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22.5.2017 : 19:38 : +0200

 

One Meeting after Another: UN Process Update

A new Small Arms Survey Issue Brief, One Meeting After Another: UN Process Update, draws on official documents and the author’s own observations of the Fifth Biennial Meeting of States (BMS5) to assess the meeting. BMS5 was the latest in a series of meetings on the UN Small Arms Programme of Action (PoA).

In addition to conducting a retrospective analysis of BMS5, centred on an examination of the meeting outcome document, the Issue Brief also looks ahead to the next meeting on the PoA calendar, the Second Open-ended Meeting of Governmental Experts (MGE2), scheduled for June 2015, reviewing the issues that are likely to be discussed.

As explained in the Issue Brief, BMS5 fits within a broader framework that includes the PoA, its follow-up meetings, and practical follow-up on the outcomes of those meetings.

The main conclusions of the report, which will also appear as a chapter in the forthcoming Small Arms Survey 2015, include:

  • Following months of intense diplomatic activity, the BMS5 process produced an outcome document featuring practical implementation measures in the areas that states discussed (stockpile management; marking, record-keeping, and tracing; and international cooperation and assistance).
  • The BMS5 outcome builds on previous PoA meeting outcomes by, for example, promoting women’s participation in PoA-related processes, highlighting the importance of stockpile security and weapons tracing in conflict and post-conflict situations, and emphasizing training in building sustainable capacity for PoA implementation.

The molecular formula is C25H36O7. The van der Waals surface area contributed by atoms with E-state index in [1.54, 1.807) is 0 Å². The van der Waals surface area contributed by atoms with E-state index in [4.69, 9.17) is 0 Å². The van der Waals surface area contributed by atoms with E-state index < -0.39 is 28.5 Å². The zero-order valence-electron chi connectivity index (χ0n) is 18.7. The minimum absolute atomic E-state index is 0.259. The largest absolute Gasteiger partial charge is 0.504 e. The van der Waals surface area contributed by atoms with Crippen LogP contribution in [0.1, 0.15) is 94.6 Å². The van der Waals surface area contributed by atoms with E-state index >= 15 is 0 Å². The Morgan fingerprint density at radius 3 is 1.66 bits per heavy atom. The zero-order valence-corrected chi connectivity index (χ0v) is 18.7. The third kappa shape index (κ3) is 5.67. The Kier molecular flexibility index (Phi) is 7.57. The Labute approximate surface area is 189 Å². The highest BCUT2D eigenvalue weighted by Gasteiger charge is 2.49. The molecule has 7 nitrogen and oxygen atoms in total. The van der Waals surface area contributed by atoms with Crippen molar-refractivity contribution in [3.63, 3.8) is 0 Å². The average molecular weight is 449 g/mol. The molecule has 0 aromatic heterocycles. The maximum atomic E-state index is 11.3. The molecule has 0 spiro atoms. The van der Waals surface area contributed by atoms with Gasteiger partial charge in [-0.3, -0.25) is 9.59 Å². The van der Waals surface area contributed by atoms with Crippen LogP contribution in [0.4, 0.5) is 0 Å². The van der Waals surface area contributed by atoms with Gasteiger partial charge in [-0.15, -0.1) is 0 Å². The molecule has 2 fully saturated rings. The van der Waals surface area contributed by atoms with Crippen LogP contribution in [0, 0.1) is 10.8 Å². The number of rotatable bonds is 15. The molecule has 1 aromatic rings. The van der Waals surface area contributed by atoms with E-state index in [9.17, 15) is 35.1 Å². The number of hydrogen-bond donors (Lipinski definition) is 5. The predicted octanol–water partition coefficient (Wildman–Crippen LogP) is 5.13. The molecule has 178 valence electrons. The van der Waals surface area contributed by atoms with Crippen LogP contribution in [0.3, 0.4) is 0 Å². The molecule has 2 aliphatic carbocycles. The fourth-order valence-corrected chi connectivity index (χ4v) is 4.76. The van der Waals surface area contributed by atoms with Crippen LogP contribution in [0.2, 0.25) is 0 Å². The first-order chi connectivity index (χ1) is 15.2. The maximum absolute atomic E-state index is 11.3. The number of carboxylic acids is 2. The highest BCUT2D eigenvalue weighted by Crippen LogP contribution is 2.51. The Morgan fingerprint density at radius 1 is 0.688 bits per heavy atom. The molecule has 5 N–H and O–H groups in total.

• The BMS5 text also encourages the exchange of tracing results and other information, as well as robust stockpile management, for purposes of reducing diversion risks.
  • Modular weapons design complicates the task of unique identification, which is essential for tracing. Policy responses include the identification of a ‘control component’ for these weapons.
  • Unlike metal firearms, polymer guns are difficult to mark durably, as the International Tracing Instrument (ITI) prescribes. Policy guidance is needed on issues such as the marking methods applicable to polymer firearm parts and the depth and placement of such markings.
  • Current norms, both national and international, are largely adequate for the control of 3D-printed firearms, but their application is more difficult. Governments, moreover, have a clear interest in preparing for the day when fully functional 3D-printed firearms can be produced easily and economically.
  • Certain new technologies could improve weapons marking, recordkeeping, and tracing, strengthen stockpile security, and prevent unauthorized use, but critical barriers to their adoption and diffusion must first be overcome.


 


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